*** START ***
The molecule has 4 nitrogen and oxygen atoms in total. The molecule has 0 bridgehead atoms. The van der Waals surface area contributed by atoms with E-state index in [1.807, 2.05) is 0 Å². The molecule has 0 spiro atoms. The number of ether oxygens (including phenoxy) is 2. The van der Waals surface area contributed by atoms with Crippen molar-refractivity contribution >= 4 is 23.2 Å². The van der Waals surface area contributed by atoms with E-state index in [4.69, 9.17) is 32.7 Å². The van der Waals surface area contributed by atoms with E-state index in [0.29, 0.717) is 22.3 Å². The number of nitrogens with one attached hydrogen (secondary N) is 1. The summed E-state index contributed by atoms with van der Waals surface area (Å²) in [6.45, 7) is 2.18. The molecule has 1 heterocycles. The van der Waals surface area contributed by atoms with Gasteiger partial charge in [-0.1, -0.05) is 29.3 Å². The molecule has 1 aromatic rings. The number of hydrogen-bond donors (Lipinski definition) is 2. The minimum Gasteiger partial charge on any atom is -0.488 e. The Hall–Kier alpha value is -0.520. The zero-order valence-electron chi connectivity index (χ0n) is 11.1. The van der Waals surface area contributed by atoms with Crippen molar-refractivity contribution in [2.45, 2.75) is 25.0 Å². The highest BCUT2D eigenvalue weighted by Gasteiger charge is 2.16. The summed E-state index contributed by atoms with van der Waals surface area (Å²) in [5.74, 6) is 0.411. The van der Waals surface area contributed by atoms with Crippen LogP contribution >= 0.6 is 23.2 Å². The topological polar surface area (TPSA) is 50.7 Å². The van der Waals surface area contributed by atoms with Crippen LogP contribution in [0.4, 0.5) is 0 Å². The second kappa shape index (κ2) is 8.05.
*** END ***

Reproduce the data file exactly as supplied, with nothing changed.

The molecule has 4 nitrogen and oxygen atoms in total. The molecule has 0 bridgehead atoms. The van der Waals surface area contributed by atoms with E-state index in [1.807, 2.05) is 0 Å². The molecule has 0 spiro atoms. The number of ether oxygens (including phenoxy) is 2. The van der Waals surface area contributed by atoms with Crippen molar-refractivity contribution >= 4 is 23.2 Å². The van der Waals surface area contributed by atoms with E-state index in [4.69, 9.17) is 32.7 Å². The van der Waals surface area contributed by atoms with E-state index in [0.29, 0.717) is 22.3 Å². The number of nitrogens with one attached hydrogen (secondary N) is 1. The summed E-state index contributed by atoms with van der Waals surface area (Å²) in [6.45, 7) is 2.18. The molecule has 1 heterocycles. The van der Waals surface area contributed by atoms with Gasteiger partial charge in [-0.1, -0.05) is 29.3 Å². The molecule has 1 aromatic rings. The number of hydrogen-bond donors (Lipinski definition) is 2. The minimum Gasteiger partial charge on any atom is -0.488 e. The Hall–Kier alpha value is -0.520. The zero-order valence-electron chi connectivity index (χ0n) is 11.1. The van der Waals surface area contributed by atoms with Crippen molar-refractivity contribution in [2.45, 2.75) is 25.0 Å². The highest BCUT2D eigenvalue weighted by Gasteiger charge is 2.16. The summed E-state index contributed by atoms with van der Waals surface area (Å²) in [5.74, 6) is 0.411. The van der Waals surface area contributed by atoms with Crippen LogP contribution >= 0.6 is 23.2 Å². The topological polar surface area (TPSA) is 50.7 Å². The van der Waals surface area contributed by atoms with Crippen LogP contribution in [0.4, 0.5) is 0 Å². The second kappa shape index (κ2) is 8.05.